Ay, my good lord. Vadding my eagerness with her restraint,

King. Where did you buy it? or who gave it you? As all impediments in fancy's course

Dia. It was not given me, nor I did not buy it. Are motives of more fancy; and, in fine,

King. Who lent it you ? Har insuit coming with her modern grace,


It was not lent me neither. subdued me to her rate : she got the ring;

King. Where did you find it ther? And I led that which any inferior might


I found it not. At market price have bought.

King. If it were yours by none of all these ways,

I must be patient; How could you give it him ? You, that turn'd off a first so noble wife,


I never gave it him. Vay justly diet me. I pray you yet,

Laf. This woman's an easy glove, my lord; she Since you lack virtue, I will lose a husband) goes off and on at pleasure. Seed for your ring, I will return it home,

King. This ring was mine, I gave it his first wife. And give me mine again.

Dia. It might be yours, or hers, for aught I Ber. I have it not.

know. King. What ring was yours, I pray you?

King. Take her away, I do not like her now; Dia.

Sir, much like To prison with her : and away with him. The same upon your finger.

Unless thou tell’st me where thou hadst this ring, King. Know you this ring? this ring was his of Thou diest within this hour. late.


I'll never tell you. Dis. And this was it I gave him, being a-bed. King. Take her away. King. The story then goes false, you threw it him Dia.

I'll put in bail, my liege. Out of a casement.

King. I think thee now some common customer. Dia. I bave spoke the truth.

Dia. By Jove, if ever I knew man, 'twas you. Enter PAROLLES.

King. Wherefore hast thou accus'd him all this

while ? Ber. My lord, I do confess, the ring was hers. Dia. Because he's guilty, and he is not guilty: King. You boggle shrewdly, every feather starts He knows I am no maid, and he'll swear to't : you.

I'll swear I am a maid, and he knows not.

a Is this the man you speak of?

Great king, I am no strumpet, by my life ;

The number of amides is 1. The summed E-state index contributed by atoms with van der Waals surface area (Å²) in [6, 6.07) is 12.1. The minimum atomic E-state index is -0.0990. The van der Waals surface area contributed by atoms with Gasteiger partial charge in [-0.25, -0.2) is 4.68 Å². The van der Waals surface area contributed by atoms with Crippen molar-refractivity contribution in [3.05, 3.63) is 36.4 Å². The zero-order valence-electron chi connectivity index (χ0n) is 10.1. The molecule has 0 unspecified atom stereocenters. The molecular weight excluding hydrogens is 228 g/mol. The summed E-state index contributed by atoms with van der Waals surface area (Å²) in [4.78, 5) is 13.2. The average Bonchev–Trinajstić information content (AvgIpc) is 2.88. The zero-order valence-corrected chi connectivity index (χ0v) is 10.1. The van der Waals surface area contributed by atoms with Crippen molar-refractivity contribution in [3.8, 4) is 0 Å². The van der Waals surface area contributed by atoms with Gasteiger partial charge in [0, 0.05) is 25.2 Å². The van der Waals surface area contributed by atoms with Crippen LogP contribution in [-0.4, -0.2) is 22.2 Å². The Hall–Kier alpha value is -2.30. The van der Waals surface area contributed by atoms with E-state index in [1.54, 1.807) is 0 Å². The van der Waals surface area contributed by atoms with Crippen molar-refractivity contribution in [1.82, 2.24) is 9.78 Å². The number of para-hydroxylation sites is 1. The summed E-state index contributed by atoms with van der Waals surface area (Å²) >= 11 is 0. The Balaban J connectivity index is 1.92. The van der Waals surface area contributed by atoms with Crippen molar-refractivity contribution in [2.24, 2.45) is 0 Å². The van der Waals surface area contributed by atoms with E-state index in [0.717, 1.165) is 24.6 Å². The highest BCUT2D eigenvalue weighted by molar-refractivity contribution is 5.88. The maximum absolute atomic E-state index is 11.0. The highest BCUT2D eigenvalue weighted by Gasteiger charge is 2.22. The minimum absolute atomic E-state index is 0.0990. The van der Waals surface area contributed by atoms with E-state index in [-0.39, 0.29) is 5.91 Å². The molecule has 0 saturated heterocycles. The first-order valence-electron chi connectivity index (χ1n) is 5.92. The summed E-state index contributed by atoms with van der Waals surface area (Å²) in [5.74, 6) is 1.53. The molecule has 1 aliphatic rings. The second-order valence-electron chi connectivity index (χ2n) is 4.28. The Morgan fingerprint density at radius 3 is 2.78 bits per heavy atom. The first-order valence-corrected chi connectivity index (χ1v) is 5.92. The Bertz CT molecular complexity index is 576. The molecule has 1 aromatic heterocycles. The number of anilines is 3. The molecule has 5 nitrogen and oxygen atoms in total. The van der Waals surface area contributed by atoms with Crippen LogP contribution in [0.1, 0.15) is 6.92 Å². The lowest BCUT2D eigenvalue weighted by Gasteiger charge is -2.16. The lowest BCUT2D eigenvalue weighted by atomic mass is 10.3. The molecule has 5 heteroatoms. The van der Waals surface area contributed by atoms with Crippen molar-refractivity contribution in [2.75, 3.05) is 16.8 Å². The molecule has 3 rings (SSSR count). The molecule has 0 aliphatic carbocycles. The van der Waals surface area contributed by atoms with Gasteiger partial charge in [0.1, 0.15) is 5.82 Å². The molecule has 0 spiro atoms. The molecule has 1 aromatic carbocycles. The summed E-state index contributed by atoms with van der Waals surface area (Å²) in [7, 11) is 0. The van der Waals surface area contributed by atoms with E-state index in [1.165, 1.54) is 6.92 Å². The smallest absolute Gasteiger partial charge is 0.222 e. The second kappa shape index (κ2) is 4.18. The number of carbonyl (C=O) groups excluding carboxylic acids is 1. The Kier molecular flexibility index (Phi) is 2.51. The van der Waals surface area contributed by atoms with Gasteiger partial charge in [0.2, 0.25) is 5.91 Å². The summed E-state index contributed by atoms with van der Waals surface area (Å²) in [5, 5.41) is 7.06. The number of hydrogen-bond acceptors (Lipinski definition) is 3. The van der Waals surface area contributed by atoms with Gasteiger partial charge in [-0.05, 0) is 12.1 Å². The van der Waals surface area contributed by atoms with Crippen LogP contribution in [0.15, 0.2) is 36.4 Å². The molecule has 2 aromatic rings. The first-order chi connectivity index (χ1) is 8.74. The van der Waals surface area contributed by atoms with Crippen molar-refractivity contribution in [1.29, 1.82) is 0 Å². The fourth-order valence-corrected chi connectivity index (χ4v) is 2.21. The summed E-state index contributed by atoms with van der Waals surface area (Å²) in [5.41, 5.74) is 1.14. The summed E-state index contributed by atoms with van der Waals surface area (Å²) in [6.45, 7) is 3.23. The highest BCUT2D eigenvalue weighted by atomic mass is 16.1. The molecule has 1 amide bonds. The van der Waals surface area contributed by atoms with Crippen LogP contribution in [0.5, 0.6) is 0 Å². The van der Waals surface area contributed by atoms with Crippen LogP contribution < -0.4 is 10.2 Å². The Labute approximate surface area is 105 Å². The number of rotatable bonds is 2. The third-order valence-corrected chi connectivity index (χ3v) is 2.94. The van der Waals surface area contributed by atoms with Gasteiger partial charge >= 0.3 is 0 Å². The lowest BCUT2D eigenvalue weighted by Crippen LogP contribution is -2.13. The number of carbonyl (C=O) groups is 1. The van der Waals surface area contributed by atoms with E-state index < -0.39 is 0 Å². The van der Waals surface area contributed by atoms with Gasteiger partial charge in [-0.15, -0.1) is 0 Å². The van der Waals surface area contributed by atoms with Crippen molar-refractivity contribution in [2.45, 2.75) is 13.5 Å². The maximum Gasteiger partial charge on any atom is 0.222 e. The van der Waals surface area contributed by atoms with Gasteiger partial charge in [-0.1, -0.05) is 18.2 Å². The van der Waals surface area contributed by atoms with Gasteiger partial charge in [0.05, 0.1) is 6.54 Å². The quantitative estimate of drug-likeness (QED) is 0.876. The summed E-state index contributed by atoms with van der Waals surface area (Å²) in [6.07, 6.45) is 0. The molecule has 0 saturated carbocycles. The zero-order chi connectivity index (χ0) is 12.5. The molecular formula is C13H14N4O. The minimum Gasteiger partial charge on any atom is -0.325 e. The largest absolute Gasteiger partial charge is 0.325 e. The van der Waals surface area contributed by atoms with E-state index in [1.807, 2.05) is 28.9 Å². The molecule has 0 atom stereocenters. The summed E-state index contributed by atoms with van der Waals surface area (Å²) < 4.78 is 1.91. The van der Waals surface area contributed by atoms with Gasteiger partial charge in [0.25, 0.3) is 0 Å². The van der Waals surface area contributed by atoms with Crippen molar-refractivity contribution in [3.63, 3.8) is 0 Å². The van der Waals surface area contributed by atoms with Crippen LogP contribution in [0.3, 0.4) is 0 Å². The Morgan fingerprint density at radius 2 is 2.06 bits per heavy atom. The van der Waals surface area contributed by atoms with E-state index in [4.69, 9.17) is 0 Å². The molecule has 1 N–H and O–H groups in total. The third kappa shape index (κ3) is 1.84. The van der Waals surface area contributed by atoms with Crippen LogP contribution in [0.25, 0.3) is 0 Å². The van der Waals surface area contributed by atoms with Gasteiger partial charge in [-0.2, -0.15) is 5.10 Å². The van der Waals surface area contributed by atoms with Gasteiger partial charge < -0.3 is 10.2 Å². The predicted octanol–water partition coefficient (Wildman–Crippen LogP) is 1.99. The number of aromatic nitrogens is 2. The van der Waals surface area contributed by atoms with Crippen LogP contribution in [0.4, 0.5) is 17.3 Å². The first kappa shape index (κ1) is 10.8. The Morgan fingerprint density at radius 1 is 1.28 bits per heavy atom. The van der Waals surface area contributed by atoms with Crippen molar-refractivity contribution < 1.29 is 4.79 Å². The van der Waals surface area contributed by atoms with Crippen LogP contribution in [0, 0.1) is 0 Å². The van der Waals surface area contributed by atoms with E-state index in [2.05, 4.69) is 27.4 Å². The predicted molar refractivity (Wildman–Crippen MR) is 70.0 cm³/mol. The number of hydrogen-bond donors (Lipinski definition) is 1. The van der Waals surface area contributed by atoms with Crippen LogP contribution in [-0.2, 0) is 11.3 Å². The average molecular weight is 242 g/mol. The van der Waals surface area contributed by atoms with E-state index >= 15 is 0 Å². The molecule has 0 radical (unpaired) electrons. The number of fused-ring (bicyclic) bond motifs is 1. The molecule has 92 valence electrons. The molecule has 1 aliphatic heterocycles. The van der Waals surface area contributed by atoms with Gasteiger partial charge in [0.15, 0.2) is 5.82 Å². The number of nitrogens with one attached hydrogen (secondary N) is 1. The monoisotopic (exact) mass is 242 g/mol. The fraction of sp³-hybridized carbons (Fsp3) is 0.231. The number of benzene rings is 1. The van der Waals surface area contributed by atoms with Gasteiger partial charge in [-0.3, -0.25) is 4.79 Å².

Ay, my lord. I am either maid, or else this old man's wife. King. Tell me, sirrah, but, tell me true, I charge

[Pointing to Lareu. you,

King. She does abuse our ears; to prison with her. Not fearing the displeasure of your master,

Dia. Good mother, fetch my bail. Stay, royal Which, on your just proceeding, I'll keep off,)

[Erit Widow. By luim, and by this woman here, what know The jeweller, that owes the ring, is sent for,

And he shall surety me. But for this lord, Per. So please your majesty, my master hath Who hath abus’d me, as he knows himself, bea an honourable gentleman ; tricks he hath had Though yet he never harm'd me, here I quit him : in him, which gentlemen have.

He knows himself my bed he hath defil'd; Kraz. Coine, corne, to the purpose : Did he love and at that time he got his wife with child : The woman?

Dead though she be, she feels her young one kick; Por. 'Faith, sir, he did love her; But how ? So there's my riddle, One, that's dead, is quick ; King. How, I pray you ?

And now behold the meaning. Par. He did love her, sir, as a gentleman loves

Re-enter Widow, with HELENA. King. How is that?


Is there no exorcist Par. He loved her, sir, and loved her not. Beguiles the truer office of mine eyes? King. As thou art a knave, and no knave :- Is't real, that I see? What an equivocal companion is this?


No, my good lord ; Par. I am a poor man, and at your majesty's 'Tis but the shadow of a wife you see, coinband.

The name, and not the thing. Lef. He's a good drum, my lord, but a naughty Ber.

Both, both; 0, pardon !

Hel. O, my good lord, when I was like this maid, Dia. Do you know, he promised me marriage ? I found you wond'rous kind. There is your ring, Par. 'Faith, I know more than I'll speak. And, look you, here's your letter ; This it says, King. But wilt thou not speak all thou know'st ? | When from my finger you can get this ring,

Par. Yes, so please your majesty; I did go be- And are by me with child, &c. This is done : tween them, as I said; but more than that, he will you be mine, now you are doubly won ?

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Ber. If she, my liege, can make me know this For I can guess, that, by thy honest aid, clearly,

Thou kept'st a wife herself, thyself a maid. I'll love her dearly, ever, ever dearly.

Of that and all the progress, more and less, Hel. If it appear not plain, and prove untrue, Resolvedly more leisure shall express : Deadly divorce step between me and you ! - All yet seems well; and, if it end so meet,' 0, my dear mother, do I see you living ?

The bitter past, more welcome is the sweet. Laf. Mine eyes smell onions, I shall weep anon :

(Flourish. Good Tom Drum, (to PAROLLES. ] lend me a handkerchief: So, I thank thee; wait on me home, I'll

make sport with thee: Let thy courtesies alone, The king's a beggar, now the play is done :
they are scurvy ones.

All is well ended, if this suit be won,
King. Let us from point to point this story know, That you express content ; which we will pay,
To make the even truth in pleasure flow : - With strife to please you, day exceeding day :
If thou be'st yet a fresh uncropped flower,

Ours be your patience then, and yours our parts ;

(To DIANA. Your gentle hands lend us, and take our hearts. Choose thou thy husband, and I'll pay thy dower